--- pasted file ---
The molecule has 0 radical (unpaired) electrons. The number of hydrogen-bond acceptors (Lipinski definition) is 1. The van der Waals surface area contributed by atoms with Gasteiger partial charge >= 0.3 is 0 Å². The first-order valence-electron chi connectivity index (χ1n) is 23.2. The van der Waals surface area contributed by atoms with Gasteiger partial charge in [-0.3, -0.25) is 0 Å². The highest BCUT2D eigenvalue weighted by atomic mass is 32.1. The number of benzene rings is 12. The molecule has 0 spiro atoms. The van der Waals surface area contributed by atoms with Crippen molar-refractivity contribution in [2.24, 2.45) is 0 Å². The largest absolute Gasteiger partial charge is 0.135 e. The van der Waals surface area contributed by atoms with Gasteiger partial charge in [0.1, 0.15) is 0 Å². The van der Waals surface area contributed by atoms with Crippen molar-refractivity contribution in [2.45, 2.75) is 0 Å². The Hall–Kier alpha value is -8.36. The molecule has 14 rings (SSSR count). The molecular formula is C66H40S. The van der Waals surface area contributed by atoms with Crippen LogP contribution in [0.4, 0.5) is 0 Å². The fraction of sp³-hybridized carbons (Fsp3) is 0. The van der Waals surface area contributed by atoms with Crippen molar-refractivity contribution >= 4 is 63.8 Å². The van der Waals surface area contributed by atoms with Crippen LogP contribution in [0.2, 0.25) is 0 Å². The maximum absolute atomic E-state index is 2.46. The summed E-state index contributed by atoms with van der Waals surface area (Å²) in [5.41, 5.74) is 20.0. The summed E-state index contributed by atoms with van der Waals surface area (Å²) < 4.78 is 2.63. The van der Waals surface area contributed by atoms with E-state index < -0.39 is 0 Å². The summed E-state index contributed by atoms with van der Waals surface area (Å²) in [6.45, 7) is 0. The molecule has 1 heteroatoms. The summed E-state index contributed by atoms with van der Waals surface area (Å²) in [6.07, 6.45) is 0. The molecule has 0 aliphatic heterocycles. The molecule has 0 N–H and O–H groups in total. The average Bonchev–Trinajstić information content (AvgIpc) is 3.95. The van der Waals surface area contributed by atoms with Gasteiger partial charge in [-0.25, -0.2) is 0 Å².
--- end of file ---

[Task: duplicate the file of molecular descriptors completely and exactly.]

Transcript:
The molecule has 0 radical (unpaired) electrons. The number of hydrogen-bond acceptors (Lipinski definition) is 1. The van der Waals surface area contributed by atoms with Gasteiger partial charge >= 0.3 is 0 Å². The first-order valence-electron chi connectivity index (χ1n) is 23.2. The van der Waals surface area contributed by atoms with Gasteiger partial charge in [-0.3, -0.25) is 0 Å². The highest BCUT2D eigenvalue weighted by atomic mass is 32.1. The number of benzene rings is 12. The molecule has 0 spiro atoms. The van der Waals surface area contributed by atoms with Crippen molar-refractivity contribution in [2.24, 2.45) is 0 Å². The largest absolute Gasteiger partial charge is 0.135 e. The van der Waals surface area contributed by atoms with Gasteiger partial charge in [0.1, 0.15) is 0 Å². The van der Waals surface area contributed by atoms with Crippen molar-refractivity contribution in [2.45, 2.75) is 0 Å². The Hall–Kier alpha value is -8.36. The molecule has 14 rings (SSSR count). The molecular formula is C66H40S. The van der Waals surface area contributed by atoms with Crippen LogP contribution in [0.4, 0.5) is 0 Å². The fraction of sp³-hybridized carbons (Fsp3) is 0. The van der Waals surface area contributed by atoms with Crippen molar-refractivity contribution >= 4 is 63.8 Å². The van der Waals surface area contributed by atoms with Crippen LogP contribution in [0.2, 0.25) is 0 Å². The maximum absolute atomic E-state index is 2.46. The summed E-state index contributed by atoms with van der Waals surface area (Å²) in [5.41, 5.74) is 20.0. The summed E-state index contributed by atoms with van der Waals surface area (Å²) < 4.78 is 2.63. The van der Waals surface area contributed by atoms with E-state index < -0.39 is 0 Å². The summed E-state index contributed by atoms with van der Waals surface area (Å²) in [6.45, 7) is 0. The molecule has 1 heteroatoms. The summed E-state index contributed by atoms with van der Waals surface area (Å²) in [6.07, 6.45) is 0. The molecule has 0 aliphatic heterocycles. The molecule has 0 N–H and O–H groups in total. The average Bonchev–Trinajstić information content (AvgIpc) is 3.95. The van der Waals surface area contributed by atoms with Gasteiger partial charge in [-0.25, -0.2) is 0 Å².